Paramount Home Entertainment brings 'Samson and Delilah' to Blu-ray on a Region Free, BD50 disc inside a blue, eco-cutout case. At startup, viewers are taken to a static window showing a picture of the cover art with music playing in the background and menu options along the bottom.
Cecil B. DeMille's epic romance brings down the temple of Blu-ray with a glorious and mighty 1080p/AVC MPEG-4 encode that will have philistines falling to their knees!Likely using the same 4K-scanned restoration of the original camera negatives done in 2012, the presentation is a magnificent sight to behold with a radiant and opulent color palette.
Bold, lavish primaries pop off the screen with energy while an array of softer pastel hues washes the screen with extravagant beauty and warmth. Fine lines in the buildings and furniture are distinct, exposing the tiniest flaw in the wood and every pot mark on faux stones. Costumes are stunningly detailed, showing the softness and threading of each fabric. Flesh tones appear natural with lifelike complexions, revealing every blemish and wrinkle beneath the thick makeup. The only times of blurriness and poor resolution are understandably during editing fades, scenes with rear projection and special optical effects towards the end. But even then, the movie still looks rather fantastic.
Presented in its original 1.37:1 aspect ratio, contrast is comfortably bright, giving the high-def transfer a lovely shine and brilliance. Blacks are generally strong and pleasing, but a few times brightness levels take a small dip and make certain shadow details less visible. All things considered, however, this is a lovely and satisfying presentation.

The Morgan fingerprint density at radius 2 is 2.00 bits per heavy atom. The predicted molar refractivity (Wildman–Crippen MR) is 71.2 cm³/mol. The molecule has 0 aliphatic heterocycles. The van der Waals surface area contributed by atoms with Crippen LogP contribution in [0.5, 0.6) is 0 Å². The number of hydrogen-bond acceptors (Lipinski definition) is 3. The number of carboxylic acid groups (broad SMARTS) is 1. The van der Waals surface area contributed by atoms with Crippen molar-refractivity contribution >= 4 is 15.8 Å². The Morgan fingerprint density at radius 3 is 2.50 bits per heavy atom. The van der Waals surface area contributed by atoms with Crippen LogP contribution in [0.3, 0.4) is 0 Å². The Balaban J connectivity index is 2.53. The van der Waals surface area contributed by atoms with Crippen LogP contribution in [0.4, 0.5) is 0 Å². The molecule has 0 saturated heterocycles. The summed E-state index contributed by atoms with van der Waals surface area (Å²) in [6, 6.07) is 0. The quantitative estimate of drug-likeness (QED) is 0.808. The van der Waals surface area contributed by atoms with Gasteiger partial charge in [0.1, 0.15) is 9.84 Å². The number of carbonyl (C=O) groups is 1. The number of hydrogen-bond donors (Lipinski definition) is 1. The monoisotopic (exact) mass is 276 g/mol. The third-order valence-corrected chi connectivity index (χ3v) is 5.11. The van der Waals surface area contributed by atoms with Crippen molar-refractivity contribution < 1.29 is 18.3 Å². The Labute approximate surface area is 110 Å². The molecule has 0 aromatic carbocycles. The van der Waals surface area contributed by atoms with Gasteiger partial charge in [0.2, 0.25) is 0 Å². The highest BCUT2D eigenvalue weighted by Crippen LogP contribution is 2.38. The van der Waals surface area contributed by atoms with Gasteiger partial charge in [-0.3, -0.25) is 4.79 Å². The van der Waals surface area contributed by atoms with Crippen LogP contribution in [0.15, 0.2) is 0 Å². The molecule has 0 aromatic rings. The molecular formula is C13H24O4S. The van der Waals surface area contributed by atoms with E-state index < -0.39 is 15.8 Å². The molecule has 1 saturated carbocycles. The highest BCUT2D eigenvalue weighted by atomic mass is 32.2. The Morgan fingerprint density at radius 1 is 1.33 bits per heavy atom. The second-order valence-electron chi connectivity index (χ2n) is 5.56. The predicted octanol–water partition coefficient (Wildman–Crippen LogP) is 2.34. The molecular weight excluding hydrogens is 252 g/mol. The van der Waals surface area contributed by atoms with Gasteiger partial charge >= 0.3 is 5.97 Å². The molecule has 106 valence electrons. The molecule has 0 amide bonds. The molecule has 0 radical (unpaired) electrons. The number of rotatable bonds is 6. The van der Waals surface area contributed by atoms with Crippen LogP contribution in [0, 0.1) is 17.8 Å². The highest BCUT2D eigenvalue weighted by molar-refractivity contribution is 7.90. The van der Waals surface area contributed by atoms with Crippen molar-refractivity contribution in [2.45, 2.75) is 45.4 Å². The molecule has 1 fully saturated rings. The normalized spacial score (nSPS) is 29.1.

Sadly, the Dolby TrueHD mono soundtrack is not quite the roaring, exciting and spectacular showpiece expected of such a sensational sword-and-sandal epic. And it really has nothing to do with it being a one-channel presentation. It simply boils down to an overall lack of presence and somewhat failing to engage listeners.
Dialogue reproduction is by far the best aspect, coming through cleanly and plainly in the center. But it seems as if background activity suddenly disappears, like the rest of the world vanishes while characters swoon over one another. The mid-range is not very dynamic and largely feels limited though for the most part, frequencies are delivered cleanly. However, every once in a while the upper ranges carry a bit of noise and distortion, which really only happens during the few action sequences. Bass is rather anemic, making most of the score and the grand finale feel a tad empty. In the end, it's a passable and mostly enjoyable lossless mix, but a few slightly less than pleasing moments are worth noting.
From Cecil B. DeMille, 'Samson and Delilah' is considered the motion picture which popularized the 1950s biblical film genre. It remains a satisfyingly entertaining sword-and-sandal epic, made all the more memorable by a spectacular production design and Hedy Lamarr's extraordinary performance. The Blu-ray arrives with a stunning 4K-scanned video presentation but only average audio quality and lacking in bonus material. Nonetheless, the barebones release should make fans quite happy while others will want to find a rental first.